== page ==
Both times though, there was this passage I remembered well. Once they start to walk, Ishiguro paints a tender picture of this couple. Axl goes after Beatrice. The explanation of why this is, surprised me. Ishiguro says that if any danger comes upon them from their back, Axl would be there to protect Beatrice from such, (instead of continuing unaware of her falling into a snare, or being assaulted in the night from behind.) It’s so tender, the way Axl is always asking Beatrice, “are you alright, Princess?”
They get to a villa in ruins, and there, in a building, they meet with a boatsman and an old lady. This encounter felt very Greek to me, the boatsman, the river, crossing it together only if you can prove love for each other. The old lady is such an ugly or mean person, but she instills doubts on Beatrice and Axl about the nature of the boatsman, -who seemed to be friendly and fair. She claims to have been cheated by him, and unable to cross the river with her husband. She is also being cruel to a rabbit she says she’s bringing to him as an offering, -which she meant to offer once but now she’s doing every night in which looks like a curse. The whole scene mysterious and also crude.
Back on their journey, they arrive at a Saxon village. There is an atmosphere of uncertainty. Not only are they strangers, who speak a different language, (Briton), but there’s threats in the village that make the inhabitants hostile. The villagers are keeping vigilance expecting the attack of a monster that has taken a boy from them. Axl and Beatrice are threading dangerous waters. They meet a man called Ivor, who is a Briton married to a Saxon and speaks the couple’s language. A warrior of the village that confides in them that the man in their posts forget what they are doing there, and sometimes even abandon the posts. Exchanging thoughts, they both say how this forgetting things is happening in both their villages. Ivor tells them he and his wife blame this forgetting of things on the midst.
Axl notices his wife limps. She seems to be in pain, -the hip or leg. He suggest they go to see a monk called Jonus who is told to know how to heal people. Ivor tells them Jonus lives in Querig’s country. Querig is a she-dragon, but Ivor explains that she lives in the mountains and she’s rarely a threat, and he complains that it’s a pity she remains unslained, although there’s an old knight from the times of Arthur committed to do the task, but who has not given the beast a moment of anxiety. Here it comes my favorite passage of this first part. Talking about the cause of the midst that impedes them to remember, Ivor tells Axl about his exchange with a stranger that morning:
…Our strange affliction interested him greatly, and he questioned me again and again on the matter. And then he ventured something I dismissed at the time, but have since much pondered. The stranger thought it may be God himself had forgotten much from our pasts, events far distant, events of the same day. And if a thing is not in God’s mind, then what chance of it remaining in those of mortal men?”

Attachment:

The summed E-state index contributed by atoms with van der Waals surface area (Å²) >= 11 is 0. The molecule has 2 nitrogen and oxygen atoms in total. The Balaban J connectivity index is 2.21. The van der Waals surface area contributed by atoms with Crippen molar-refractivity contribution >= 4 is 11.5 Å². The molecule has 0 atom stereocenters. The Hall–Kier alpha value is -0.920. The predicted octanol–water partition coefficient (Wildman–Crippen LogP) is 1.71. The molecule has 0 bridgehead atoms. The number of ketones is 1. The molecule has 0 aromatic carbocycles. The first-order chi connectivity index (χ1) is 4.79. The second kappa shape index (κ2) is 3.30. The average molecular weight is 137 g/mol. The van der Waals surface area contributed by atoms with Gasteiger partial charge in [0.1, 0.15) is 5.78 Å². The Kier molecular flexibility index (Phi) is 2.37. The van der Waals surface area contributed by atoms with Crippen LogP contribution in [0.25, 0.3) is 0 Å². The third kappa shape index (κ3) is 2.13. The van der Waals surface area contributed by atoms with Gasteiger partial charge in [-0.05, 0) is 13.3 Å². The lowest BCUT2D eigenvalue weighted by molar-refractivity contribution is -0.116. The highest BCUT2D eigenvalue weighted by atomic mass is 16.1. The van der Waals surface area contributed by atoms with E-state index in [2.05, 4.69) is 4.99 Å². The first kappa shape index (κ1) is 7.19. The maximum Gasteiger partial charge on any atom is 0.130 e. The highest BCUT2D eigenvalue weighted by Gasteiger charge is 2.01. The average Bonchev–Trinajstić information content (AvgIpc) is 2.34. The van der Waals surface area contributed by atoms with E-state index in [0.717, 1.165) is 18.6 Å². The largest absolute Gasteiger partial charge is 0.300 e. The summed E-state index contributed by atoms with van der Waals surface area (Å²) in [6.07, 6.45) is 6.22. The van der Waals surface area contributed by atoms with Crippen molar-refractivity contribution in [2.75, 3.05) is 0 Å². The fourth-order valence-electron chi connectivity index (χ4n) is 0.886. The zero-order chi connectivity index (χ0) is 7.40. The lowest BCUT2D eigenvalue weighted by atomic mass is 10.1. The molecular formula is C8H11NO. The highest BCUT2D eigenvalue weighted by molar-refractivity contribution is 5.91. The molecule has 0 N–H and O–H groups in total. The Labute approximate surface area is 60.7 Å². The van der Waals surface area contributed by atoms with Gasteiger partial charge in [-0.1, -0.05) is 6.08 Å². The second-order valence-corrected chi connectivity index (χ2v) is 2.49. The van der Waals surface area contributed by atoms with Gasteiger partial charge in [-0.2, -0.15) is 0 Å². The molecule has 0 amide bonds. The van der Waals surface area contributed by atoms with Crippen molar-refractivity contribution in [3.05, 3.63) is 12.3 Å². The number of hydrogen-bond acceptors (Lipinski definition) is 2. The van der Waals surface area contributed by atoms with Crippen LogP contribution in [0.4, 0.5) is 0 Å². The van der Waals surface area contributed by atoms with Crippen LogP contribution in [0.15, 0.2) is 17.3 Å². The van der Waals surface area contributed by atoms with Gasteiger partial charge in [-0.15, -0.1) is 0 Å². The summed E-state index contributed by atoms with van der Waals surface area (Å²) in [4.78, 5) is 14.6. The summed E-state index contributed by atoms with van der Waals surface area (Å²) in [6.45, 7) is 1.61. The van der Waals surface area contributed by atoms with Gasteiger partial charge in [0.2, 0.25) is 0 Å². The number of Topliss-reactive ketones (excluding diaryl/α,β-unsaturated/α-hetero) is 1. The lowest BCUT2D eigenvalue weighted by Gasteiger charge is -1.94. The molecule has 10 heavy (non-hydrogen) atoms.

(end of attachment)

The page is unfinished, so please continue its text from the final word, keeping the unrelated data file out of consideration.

Beatrice stared at him. “Can such a thing be possible, Ivor? We’re each of us his dear child. Would God really forget what we have done and what’s happened to us?”
“My question exactly, Mistress Beatrice, and the stranger could offer no answer.
In the meantime, a village warrior finds the boy that had been snatched by a monster, but as soon as he brings the boy back, the villagers seem to also forget about the incident, and the boy is strangely received, with some coldness, remarks Beatrice, that makes her feel something is amiss.
The warrior meets the couple, and there’s another tense exchange between him and Axl, -the way Wistan, the warrior, scrutinizes Axl. Eventually, Axl tells him about their plans to visit their son in his village. Wistan tells them about the boy and what happened last night among the villagers (when Beatrice and Axl were nearly assaulted.) The boy returned, but he has a bite. The superstitions people have make them uneasy about the boy. Beatrice asks Axl if the midst maybe that God is upset with them, or maybe ashamed of something they did in the past?
“What on this earth could we have done to make God so ashamed?
“I don’t know, Axl. But it’s surely not something you and I ever did, for he’s always loved us well. If we were to pray to him, pray and ask for him to remember at least a few of the things most precious to us, who knows, he may hear and grant us our wish.”
Chapter four ends with Beatrice and Axl, the boy, Edwin, and Wistan, the warrior, sojourning together. The couple to find their son’s village, and Wistan trying to find a community where to leave Edwin.
This first third of the book is packed with events, full of riddles and double meanings, and I experienced some confusion myself, such as Beatrice and Axl. The tone is one of sadness, of memories lost, time gone too fast. I felt a pang of pain for this couple who, late in life, and with physical limitations, feel compelled to set up on a difficult journey in search of closure, of answers.